Lanier: “…I follow Paul.. That’s the division. Those things are on the ground real issues that are not repeated, and it’s like, I’m assuming we don’t have that in my church, right, or at least some of those things. So that’s the historical situation. And a lot of folks just want to leave it there, but that’s not what Paul does. If you look at every single one of them, there’s two steps he takes. The first step, he establishes a theological ground for what he’s going to say. It’s fascinating, you look at every single one of them, and it’s something about God, it’s something about Jesus, many of them, it’s a quotation of the Old Testament. And so he’ll go to Adam and Eve for dealing with, sort of man, woman, head coverings, that kind of stuff. He goes to Deuteronomy for, how do you deal with a guy in your church who is in a flagrant situation of sin? He’ll go to Numbers, and Israel in the wilderness, and the baptism of Moses, and the whole story of the serpents, and all that kind of stuff to explain what to do with pagan offerings to idols.
So each step along the way, he always goes to a theological point that he says, “This is why I’m going to tell you what I’m going to tell you.” That’s where we can go and say, “That principle isn’t just 53 AD, that is 2019, 2020, 2021. Because he’s arguing from Scripture, he’s arguing from the character of God, he’s not just winging it, to address a particular situation. The middle step is, what does he do with that principle? So if he says, “Okay, because God is X, because Christ has risen from the grave, because Christ is our Passover lamb, therefore purge the leaven from among you. And because you’ve got this dumpster fire issue, let me tell you what to do.” And he gives them instructions. That middle category, I think, is where we’re using our wisdom to say, “Okay, what part of that can we model ourselves after?” What part of that is for us to do? And many times, it may be. It’s like we should do the same. Sometimes we might draw more principles from it, but I think that three-step process really simplifies, what’s the theology, how is he applying it, and then what’s the concrete situation? That helps you, kind of, figure out how to navigate through each.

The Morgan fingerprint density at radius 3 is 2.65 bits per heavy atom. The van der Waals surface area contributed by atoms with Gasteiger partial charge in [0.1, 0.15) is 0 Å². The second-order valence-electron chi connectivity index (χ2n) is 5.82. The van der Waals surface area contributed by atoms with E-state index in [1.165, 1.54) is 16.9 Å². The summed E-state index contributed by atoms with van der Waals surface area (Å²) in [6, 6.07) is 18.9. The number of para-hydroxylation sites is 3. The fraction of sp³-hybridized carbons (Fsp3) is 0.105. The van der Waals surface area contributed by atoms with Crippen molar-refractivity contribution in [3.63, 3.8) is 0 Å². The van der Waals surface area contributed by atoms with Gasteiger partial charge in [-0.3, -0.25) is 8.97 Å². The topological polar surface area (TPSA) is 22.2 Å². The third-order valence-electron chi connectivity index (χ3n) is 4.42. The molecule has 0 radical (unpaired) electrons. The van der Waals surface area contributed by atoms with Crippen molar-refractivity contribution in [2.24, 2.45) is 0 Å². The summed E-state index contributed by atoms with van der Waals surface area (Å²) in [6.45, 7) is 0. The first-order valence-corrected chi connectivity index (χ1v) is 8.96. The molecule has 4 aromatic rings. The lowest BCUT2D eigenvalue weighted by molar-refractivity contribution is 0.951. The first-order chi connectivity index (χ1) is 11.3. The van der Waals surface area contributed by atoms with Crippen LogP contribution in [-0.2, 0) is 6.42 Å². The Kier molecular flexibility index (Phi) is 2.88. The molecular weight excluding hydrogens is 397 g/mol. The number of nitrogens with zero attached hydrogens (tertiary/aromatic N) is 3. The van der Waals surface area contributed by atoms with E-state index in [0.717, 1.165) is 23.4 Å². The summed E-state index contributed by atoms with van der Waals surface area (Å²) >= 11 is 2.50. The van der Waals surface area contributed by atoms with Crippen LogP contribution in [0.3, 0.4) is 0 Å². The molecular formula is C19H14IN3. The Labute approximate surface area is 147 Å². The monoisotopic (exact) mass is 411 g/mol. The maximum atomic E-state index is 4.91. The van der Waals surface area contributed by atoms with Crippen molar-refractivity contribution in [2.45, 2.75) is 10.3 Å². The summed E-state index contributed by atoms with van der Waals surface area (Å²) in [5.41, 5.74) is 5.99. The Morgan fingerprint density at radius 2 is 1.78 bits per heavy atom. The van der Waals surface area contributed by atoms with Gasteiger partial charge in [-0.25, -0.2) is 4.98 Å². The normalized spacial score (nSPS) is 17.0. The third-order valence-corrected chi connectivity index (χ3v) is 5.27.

Guthrie: So with each of these situations, I’m wanting to ask, what does he appeal to, and determine how he’s going to tell us how to live?
Lanier: And we can go into some examples and then flesh that out. And what I think is so helpful about that, insofar as there’s a tremendous urge to say none of it’s relevant for us, it’s just what happened back then. The opposite extreme is, 100% of it is word-for-word relevant today. Therefore, everyone must wear a head covering in church or you’re not a Christian, right? Because we have to implement this literally all the time, and that’s not generally a very safe place, either.
Guthrie: Well, this is how you’re going to help us.
Lanier: So we’re trying to navigate some places in between because there are things that are absolutely applicable today, but there are some things that was a specific situation, right? And so, giving at least that grid can help you have a healthier conversation versus just picking. The thing that’s so cool about 1 Corinthians, it shows us Paul doing that. It shows him, a bunch of fire drills pop up, and he says, “Okay, let me think, what in my theology, in my reading of the Old Testament, which is mostly what he had at that point, and my understanding of the work of Jesus, how do I apply that to this situation? And that’s…
Guthrie: Yeah. And so, what did the Old Testament say? And then, what difference does the life, death, and resurrection of Jesus make in this?
Lanier: And let me apply that to this new situation, because the Old Testament may not have spoken, and when we get to divorce and remarriage, when we get there, he actually draws a distinction, what Christ explicitly said and then what I’m building on. The Old Testament and The New Testament aren’t exhaustive for every known possible situation. They don’t tell us what to do with the internet, right? And so, what Paul models for us is, “Okay, with this new information, this new situation that hasn’t happened before, necessarily, how do we take the one gospel that’s unchanging, or how do we take the character of the triune God which is unchanging and apply it to this new situation? He models that for us, and I think if nothing else, that’s what you want to help them get out of 1 Corinthians is, how do I reason Biblically?
Guthrie: All right, so we talked a little bit about the wisdom of God in that first little section. How about if we jump to chapters 5 through, would you go through 7?
Lanier: Yeah, generally 5 through 7 are, kind of, grouped. It’s not…
Guthrie: Yeah, it’s about sexual immorality.
Lanier: It’s not all uniform [inaudible 00:26:41].
Guthrie: Now, you recently taught on this at your church, didn’t you?
Lanier: I did, yeah, for about 25 weeks, we did.
Guthrie: Twenty-five weeks? In what, in chapters, just 5?
Lanier: No, no, no. It was the entirety of gender and sexuality.
Guthrie: Okay. This is an issue for today, isn’t it? I’m thinking about a couple of conversations I had recently, and you can tell me whether or not you think those relate. Paul is training us to make wise decisions…